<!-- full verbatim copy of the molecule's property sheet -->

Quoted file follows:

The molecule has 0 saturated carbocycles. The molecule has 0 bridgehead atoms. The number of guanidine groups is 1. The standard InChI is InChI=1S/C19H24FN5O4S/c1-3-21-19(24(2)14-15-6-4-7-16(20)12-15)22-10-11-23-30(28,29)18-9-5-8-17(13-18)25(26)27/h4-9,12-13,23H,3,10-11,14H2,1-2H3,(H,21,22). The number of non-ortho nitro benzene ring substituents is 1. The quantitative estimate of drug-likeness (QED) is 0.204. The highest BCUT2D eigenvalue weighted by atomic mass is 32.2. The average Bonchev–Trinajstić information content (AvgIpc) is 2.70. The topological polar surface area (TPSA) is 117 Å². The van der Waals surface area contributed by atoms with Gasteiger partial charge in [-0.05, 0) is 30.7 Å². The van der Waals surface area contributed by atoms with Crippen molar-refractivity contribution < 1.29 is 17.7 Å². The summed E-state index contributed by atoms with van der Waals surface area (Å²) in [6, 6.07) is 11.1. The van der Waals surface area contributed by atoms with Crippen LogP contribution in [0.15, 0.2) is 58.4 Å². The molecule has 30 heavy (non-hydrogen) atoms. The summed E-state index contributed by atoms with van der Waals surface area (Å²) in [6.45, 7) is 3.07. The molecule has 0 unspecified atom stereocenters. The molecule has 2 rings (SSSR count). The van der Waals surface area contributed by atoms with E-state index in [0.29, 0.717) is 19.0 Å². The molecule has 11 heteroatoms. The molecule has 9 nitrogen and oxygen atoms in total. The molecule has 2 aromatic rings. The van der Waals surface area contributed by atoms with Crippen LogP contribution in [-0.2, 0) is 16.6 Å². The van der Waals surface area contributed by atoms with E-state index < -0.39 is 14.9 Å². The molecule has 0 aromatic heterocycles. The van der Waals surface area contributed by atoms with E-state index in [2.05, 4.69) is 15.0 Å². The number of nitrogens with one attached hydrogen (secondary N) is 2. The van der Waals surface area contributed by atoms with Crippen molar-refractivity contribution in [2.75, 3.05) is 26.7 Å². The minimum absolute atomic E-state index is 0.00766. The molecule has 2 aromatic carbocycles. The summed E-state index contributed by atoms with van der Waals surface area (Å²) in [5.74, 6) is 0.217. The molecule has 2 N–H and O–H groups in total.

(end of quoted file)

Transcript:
The molecule has 0 saturated carbocycles. The molecule has 0 bridgehead atoms. The number of guanidine groups is 1. The standard InChI is InChI=1S/C19H24FN5O4S/c1-3-21-19(24(2)14-15-6-4-7-16(20)12-15)22-10-11-23-30(28,29)18-9-5-8-17(13-18)25(26)27/h4-9,12-13,23H,3,10-11,14H2,1-2H3,(H,21,22). The number of non-ortho nitro benzene ring substituents is 1. The quantitative estimate of drug-likeness (QED) is 0.204. The highest BCUT2D eigenvalue weighted by atomic mass is 32.2. The average Bonchev–Trinajstić information content (AvgIpc) is 2.70. The topological polar surface area (TPSA) is 117 Å². The van der Waals surface area contributed by atoms with Gasteiger partial charge in [-0.05, 0) is 30.7 Å². The van der Waals surface area contributed by atoms with Crippen molar-refractivity contribution < 1.29 is 17.7 Å². The summed E-state index contributed by atoms with van der Waals surface area (Å²) in [6, 6.07) is 11.1. The van der Waals surface area contributed by atoms with Crippen LogP contribution in [0.15, 0.2) is 58.4 Å². The molecule has 30 heavy (non-hydrogen) atoms. The summed E-state index contributed by atoms with van der Waals surface area (Å²) in [6.45, 7) is 3.07. The molecule has 0 unspecified atom stereocenters. The molecule has 2 rings (SSSR count). The van der Waals surface area contributed by atoms with E-state index in [0.29, 0.717) is 19.0 Å². The molecule has 11 heteroatoms. The molecule has 9 nitrogen and oxygen atoms in total. The molecule has 2 aromatic rings. The van der Waals surface area contributed by atoms with Crippen LogP contribution in [-0.2, 0) is 16.6 Å². The van der Waals surface area contributed by atoms with E-state index < -0.39 is 14.9 Å². The molecule has 0 aromatic heterocycles. The van der Waals surface area contributed by atoms with E-state index in [2.05, 4.69) is 15.0 Å². The number of nitrogens with one attached hydrogen (secondary N) is 2. The van der Waals surface area contributed by atoms with Crippen molar-refractivity contribution in [2.75, 3.05) is 26.7 Å². The minimum absolute atomic E-state index is 0.00766. The molecule has 2 aromatic carbocycles. The summed E-state index contributed by atoms with van der Waals surface area (Å²) in [5.74, 6) is 0.217. The molecule has 2 N–H and O–H groups in total.